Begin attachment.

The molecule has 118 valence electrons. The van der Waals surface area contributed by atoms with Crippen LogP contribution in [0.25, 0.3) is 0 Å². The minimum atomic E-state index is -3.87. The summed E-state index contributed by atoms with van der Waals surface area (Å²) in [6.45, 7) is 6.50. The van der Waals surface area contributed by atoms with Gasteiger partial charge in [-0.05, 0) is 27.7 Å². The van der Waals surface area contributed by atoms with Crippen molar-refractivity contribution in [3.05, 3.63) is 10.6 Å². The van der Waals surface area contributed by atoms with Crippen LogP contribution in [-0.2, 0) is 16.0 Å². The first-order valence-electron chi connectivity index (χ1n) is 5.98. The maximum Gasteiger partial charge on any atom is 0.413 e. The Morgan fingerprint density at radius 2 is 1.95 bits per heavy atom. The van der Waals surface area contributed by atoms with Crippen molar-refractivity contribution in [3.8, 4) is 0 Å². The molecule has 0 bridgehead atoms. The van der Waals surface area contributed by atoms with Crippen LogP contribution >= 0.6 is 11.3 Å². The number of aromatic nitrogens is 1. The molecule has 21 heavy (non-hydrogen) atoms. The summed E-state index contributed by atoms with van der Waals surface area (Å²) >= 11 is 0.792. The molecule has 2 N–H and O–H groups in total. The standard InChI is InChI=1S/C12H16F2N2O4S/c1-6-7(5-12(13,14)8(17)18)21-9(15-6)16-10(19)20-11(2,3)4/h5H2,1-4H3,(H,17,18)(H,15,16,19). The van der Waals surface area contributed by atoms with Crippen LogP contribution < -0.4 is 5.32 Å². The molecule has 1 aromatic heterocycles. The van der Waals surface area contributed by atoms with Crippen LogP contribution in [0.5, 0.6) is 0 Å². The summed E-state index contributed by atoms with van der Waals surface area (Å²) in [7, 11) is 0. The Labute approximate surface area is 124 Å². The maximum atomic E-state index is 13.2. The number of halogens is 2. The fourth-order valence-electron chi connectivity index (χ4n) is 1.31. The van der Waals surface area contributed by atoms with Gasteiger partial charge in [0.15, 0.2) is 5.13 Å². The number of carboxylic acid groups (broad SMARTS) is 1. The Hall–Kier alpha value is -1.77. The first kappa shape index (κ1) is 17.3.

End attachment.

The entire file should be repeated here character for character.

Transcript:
The molecule has 118 valence electrons. The van der Waals surface area contributed by atoms with Crippen LogP contribution in [0.25, 0.3) is 0 Å². The minimum atomic E-state index is -3.87. The summed E-state index contributed by atoms with van der Waals surface area (Å²) in [6.45, 7) is 6.50. The van der Waals surface area contributed by atoms with Gasteiger partial charge in [-0.05, 0) is 27.7 Å². The van der Waals surface area contributed by atoms with Crippen molar-refractivity contribution in [3.05, 3.63) is 10.6 Å². The van der Waals surface area contributed by atoms with Crippen LogP contribution in [-0.2, 0) is 16.0 Å². The first-order valence-electron chi connectivity index (χ1n) is 5.98. The maximum Gasteiger partial charge on any atom is 0.413 e. The Morgan fingerprint density at radius 2 is 1.95 bits per heavy atom. The van der Waals surface area contributed by atoms with Crippen molar-refractivity contribution in [3.8, 4) is 0 Å². The molecule has 0 bridgehead atoms. The van der Waals surface area contributed by atoms with Crippen LogP contribution >= 0.6 is 11.3 Å². The number of aromatic nitrogens is 1. The molecule has 21 heavy (non-hydrogen) atoms. The summed E-state index contributed by atoms with van der Waals surface area (Å²) >= 11 is 0.792. The molecule has 2 N–H and O–H groups in total. The standard InChI is InChI=1S/C12H16F2N2O4S/c1-6-7(5-12(13,14)8(17)18)21-9(15-6)16-10(19)20-11(2,3)4/h5H2,1-4H3,(H,17,18)(H,15,16,19). The van der Waals surface area contributed by atoms with Crippen LogP contribution < -0.4 is 5.32 Å². The molecule has 1 aromatic heterocycles. The van der Waals surface area contributed by atoms with Crippen LogP contribution in [0.5, 0.6) is 0 Å². The summed E-state index contributed by atoms with van der Waals surface area (Å²) in [7, 11) is 0. The Labute approximate surface area is 124 Å². The maximum atomic E-state index is 13.2. The number of halogens is 2. The fourth-order valence-electron chi connectivity index (χ4n) is 1.31. The van der Waals surface area contributed by atoms with Gasteiger partial charge in [0.15, 0.2) is 5.13 Å². The number of carboxylic acid groups (broad SMARTS) is 1. The Hall–Kier alpha value is -1.77. The first kappa shape index (κ1) is 17.3.